Business Book Classics: Up the Organization

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For a long time, we didn’t have to worry about business book “classics” because there just weren’t that many business books. Today gazillions of business books are published every year. Some are great, others are horrid, and the vast majority are mediocre. It’s the bell curve at work.

That’s why it’s worth going back to some high-quality business classics. I call a business book a classic if it was first published more than twenty-five years ago and is still worth reading. Up the Organization: How to Stop the Corporation from Stifling People and Strangling Profits by Robert Townsend was published for the first time in 1970.

When there were only very few business books, most were by CEOs and they were pretty straightforward. The CEO told you how they achieved their success. That’s how most business books by CEOs are today, too.

Since business books became popular in the early 1980s, only a few authors have taken the “visitor from Mars” approach. That’s to look at the organization they work for or run and say, “If I had just landed here from another planet and was starting a big company, would I do it the way we’re doing it?” If the answer is no, they want to eliminate stuff. The best “visitor from Mars” books are about common sense in business, written by people who made it work. The best ones are also about eliminating bureaucracy and putting people first.

Ken Iverson’s book about Nucor, Plain Talk, is one of those books. So is Ricardo Semler’s book The Seven-Day Weekend. Up the Organization was the first of the genre.

Townsend was the CEO of Avis from 1962 to 1965. At the time Avis was second to the industry giant, Hertz. Avis gained market share and3 became famous in part because of a wonderful ad campaign based on the theme “We’re number two, so we try harder.” When Up the Organization was published in 1970 it spent 28 weeks on the New York Times nonfiction best-seller list.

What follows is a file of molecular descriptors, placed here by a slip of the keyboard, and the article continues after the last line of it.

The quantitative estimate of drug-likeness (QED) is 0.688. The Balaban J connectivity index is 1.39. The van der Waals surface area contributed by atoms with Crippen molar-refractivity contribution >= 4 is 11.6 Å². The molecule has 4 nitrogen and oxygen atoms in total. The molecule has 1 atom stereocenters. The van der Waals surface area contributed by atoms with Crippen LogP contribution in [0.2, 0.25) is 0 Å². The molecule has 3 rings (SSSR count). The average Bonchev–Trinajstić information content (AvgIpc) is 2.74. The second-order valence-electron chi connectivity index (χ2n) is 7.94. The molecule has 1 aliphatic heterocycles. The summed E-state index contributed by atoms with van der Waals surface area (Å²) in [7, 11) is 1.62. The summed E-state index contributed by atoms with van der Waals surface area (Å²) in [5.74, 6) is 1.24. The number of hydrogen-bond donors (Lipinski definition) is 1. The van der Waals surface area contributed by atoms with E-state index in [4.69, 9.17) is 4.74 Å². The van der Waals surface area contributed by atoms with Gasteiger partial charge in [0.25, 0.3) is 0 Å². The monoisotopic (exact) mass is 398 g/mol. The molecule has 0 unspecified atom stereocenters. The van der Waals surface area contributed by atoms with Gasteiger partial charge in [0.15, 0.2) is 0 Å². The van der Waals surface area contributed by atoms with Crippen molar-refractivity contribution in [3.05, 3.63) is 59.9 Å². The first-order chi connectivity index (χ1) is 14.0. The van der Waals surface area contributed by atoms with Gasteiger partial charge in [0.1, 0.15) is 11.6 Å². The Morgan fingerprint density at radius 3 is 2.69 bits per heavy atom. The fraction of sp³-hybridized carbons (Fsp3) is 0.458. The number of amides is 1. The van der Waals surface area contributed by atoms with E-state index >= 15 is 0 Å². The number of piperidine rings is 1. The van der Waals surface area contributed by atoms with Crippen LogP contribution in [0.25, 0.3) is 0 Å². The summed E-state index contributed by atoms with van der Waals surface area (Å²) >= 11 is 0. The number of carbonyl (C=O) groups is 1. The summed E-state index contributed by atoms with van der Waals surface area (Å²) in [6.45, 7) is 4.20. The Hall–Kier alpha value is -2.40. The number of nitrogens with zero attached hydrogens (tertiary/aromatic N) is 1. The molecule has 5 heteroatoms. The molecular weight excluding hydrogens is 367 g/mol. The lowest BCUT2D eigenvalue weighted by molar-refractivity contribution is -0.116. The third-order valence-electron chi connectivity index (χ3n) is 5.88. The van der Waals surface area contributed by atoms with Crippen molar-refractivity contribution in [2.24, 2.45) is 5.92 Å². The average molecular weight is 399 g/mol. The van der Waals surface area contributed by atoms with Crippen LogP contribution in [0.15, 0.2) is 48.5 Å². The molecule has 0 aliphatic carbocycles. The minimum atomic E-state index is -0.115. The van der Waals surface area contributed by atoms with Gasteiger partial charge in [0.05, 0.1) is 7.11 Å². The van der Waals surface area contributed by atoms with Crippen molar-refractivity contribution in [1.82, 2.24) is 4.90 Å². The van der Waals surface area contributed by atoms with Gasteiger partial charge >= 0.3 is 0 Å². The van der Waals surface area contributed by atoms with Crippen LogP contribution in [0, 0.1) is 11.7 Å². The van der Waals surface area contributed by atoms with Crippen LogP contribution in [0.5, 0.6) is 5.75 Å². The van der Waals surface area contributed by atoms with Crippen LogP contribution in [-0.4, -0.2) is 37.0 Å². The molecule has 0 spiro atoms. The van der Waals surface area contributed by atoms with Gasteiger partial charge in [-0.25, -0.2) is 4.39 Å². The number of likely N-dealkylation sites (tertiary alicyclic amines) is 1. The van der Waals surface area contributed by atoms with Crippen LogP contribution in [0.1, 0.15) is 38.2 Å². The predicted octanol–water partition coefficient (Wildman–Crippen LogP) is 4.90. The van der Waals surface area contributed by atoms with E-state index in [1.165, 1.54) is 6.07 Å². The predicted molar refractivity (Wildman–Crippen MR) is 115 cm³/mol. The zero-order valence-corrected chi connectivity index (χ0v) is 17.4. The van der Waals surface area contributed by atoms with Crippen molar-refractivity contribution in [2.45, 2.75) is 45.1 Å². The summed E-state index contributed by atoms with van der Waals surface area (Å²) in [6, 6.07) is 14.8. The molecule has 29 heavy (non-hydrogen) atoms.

The Book

Robert Townsend claimed that he never read business books, and the book he wrote doesn’t look like another business book you’ve ever read. The book is an alphabetical listing of topics that he comments on. There are 97 chapters but don’t panic, they’re very, very short, very, very witty, and very, very insightful.

Some of the topics, like “Secretary” and “The Steno Pool,” are like little blasts from the 1970s. You can read past them and not miss much. Big chunks of the business vocabulary are out of date, but you can figure things out easily. Some language would be considered “sexist” today, but that’s not important enough to pass up the wisdom that’s here.

The main reason to read this book is that many of the things that Townsend says are, perhaps surprisingly, still relevant. He advocates getting rid of what was then called the Personnel department, which is now called Human Resources. He suggests getting rid of the whole department and replacing it with a one-person “people department.” He thinks people should set their own working hours. As a “visitor from Mars,” he suggests logical changes that run counter to common business practice then and now.

That’s the value of the book. Even though it was written more than 40 years ago, many of the bureaucratic ideas that Townsend calls out are still common practice. Another advantage of reading the book is that the style is what we would call today, “edgy.”

Bottom Line

The reason you should read Up the Organization: How to Stop the Corporation from Stifling People and Strangling Profits today is that it will jog your thinking, just like it did those of us who read it 40 years ago.

Now it’s your turn

What books would you nominate as business book classics?


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